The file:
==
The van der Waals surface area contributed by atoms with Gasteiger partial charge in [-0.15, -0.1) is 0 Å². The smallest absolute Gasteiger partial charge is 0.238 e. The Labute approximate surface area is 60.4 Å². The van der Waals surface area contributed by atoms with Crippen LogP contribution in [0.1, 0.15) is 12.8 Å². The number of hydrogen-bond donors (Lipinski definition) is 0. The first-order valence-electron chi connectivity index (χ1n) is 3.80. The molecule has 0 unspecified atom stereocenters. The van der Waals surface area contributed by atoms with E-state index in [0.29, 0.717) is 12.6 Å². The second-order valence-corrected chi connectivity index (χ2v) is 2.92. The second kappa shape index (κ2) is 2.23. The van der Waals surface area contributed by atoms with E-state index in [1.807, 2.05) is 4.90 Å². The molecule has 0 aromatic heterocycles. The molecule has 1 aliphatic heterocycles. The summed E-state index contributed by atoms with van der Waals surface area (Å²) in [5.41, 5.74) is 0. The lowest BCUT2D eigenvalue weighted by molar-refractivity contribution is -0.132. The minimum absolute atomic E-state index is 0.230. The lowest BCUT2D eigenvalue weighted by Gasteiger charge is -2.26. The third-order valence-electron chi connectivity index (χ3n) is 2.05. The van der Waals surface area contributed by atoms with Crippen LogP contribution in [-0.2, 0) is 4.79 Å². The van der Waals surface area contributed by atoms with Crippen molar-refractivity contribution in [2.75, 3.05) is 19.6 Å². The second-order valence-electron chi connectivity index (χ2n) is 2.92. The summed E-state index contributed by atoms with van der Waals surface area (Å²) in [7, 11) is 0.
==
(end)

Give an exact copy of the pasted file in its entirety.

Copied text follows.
The van der Waals surface area contributed by atoms with Gasteiger partial charge in [-0.15, -0.1) is 0 Å². The smallest absolute Gasteiger partial charge is 0.238 e. The Labute approximate surface area is 60.4 Å². The van der Waals surface area contributed by atoms with Crippen LogP contribution in [0.1, 0.15) is 12.8 Å². The number of hydrogen-bond donors (Lipinski definition) is 0. The first-order valence-electron chi connectivity index (χ1n) is 3.80. The molecule has 0 unspecified atom stereocenters. The van der Waals surface area contributed by atoms with E-state index in [0.29, 0.717) is 12.6 Å². The second-order valence-corrected chi connectivity index (χ2v) is 2.92. The second kappa shape index (κ2) is 2.23. The van der Waals surface area contributed by atoms with E-state index in [1.807, 2.05) is 4.90 Å². The molecule has 0 aromatic heterocycles. The molecule has 1 aliphatic heterocycles. The summed E-state index contributed by atoms with van der Waals surface area (Å²) in [5.41, 5.74) is 0. The lowest BCUT2D eigenvalue weighted by molar-refractivity contribution is -0.132. The minimum absolute atomic E-state index is 0.230. The lowest BCUT2D eigenvalue weighted by Gasteiger charge is -2.26. The third-order valence-electron chi connectivity index (χ3n) is 2.05. The van der Waals surface area contributed by atoms with Crippen LogP contribution in [-0.2, 0) is 4.79 Å². The van der Waals surface area contributed by atoms with Crippen molar-refractivity contribution in [2.75, 3.05) is 19.6 Å². The second-order valence-electron chi connectivity index (χ2n) is 2.92. The summed E-state index contributed by atoms with van der Waals surface area (Å²) in [7, 11) is 0.